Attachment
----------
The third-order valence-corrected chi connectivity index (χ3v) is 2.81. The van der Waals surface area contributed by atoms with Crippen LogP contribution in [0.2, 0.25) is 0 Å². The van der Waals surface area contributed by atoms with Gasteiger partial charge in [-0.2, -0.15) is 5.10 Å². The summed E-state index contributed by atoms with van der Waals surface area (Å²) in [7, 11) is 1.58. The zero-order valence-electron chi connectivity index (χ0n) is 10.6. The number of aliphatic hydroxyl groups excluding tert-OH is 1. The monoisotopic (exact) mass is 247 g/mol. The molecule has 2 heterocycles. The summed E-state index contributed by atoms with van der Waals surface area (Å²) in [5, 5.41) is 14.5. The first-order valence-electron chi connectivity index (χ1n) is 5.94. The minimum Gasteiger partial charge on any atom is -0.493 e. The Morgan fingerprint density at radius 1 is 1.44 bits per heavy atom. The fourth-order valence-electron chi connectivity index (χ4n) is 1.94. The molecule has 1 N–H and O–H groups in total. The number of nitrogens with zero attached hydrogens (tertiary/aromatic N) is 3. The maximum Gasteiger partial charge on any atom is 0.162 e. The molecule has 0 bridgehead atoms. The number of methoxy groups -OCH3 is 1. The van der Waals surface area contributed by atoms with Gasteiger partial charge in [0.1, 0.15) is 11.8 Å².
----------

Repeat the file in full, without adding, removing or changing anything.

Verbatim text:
The third-order valence-corrected chi connectivity index (χ3v) is 2.81. The van der Waals surface area contributed by atoms with Crippen LogP contribution in [0.2, 0.25) is 0 Å². The van der Waals surface area contributed by atoms with Gasteiger partial charge in [-0.2, -0.15) is 5.10 Å². The summed E-state index contributed by atoms with van der Waals surface area (Å²) in [7, 11) is 1.58. The zero-order valence-electron chi connectivity index (χ0n) is 10.6. The number of aliphatic hydroxyl groups excluding tert-OH is 1. The monoisotopic (exact) mass is 247 g/mol. The molecule has 2 heterocycles. The summed E-state index contributed by atoms with van der Waals surface area (Å²) in [5, 5.41) is 14.5. The first-order valence-electron chi connectivity index (χ1n) is 5.94. The minimum Gasteiger partial charge on any atom is -0.493 e. The Morgan fingerprint density at radius 1 is 1.44 bits per heavy atom. The fourth-order valence-electron chi connectivity index (χ4n) is 1.94. The molecule has 1 N–H and O–H groups in total. The number of nitrogens with zero attached hydrogens (tertiary/aromatic N) is 3. The maximum Gasteiger partial charge on any atom is 0.162 e. The molecule has 0 bridgehead atoms. The number of methoxy groups -OCH3 is 1. The van der Waals surface area contributed by atoms with Gasteiger partial charge in [0.1, 0.15) is 11.8 Å².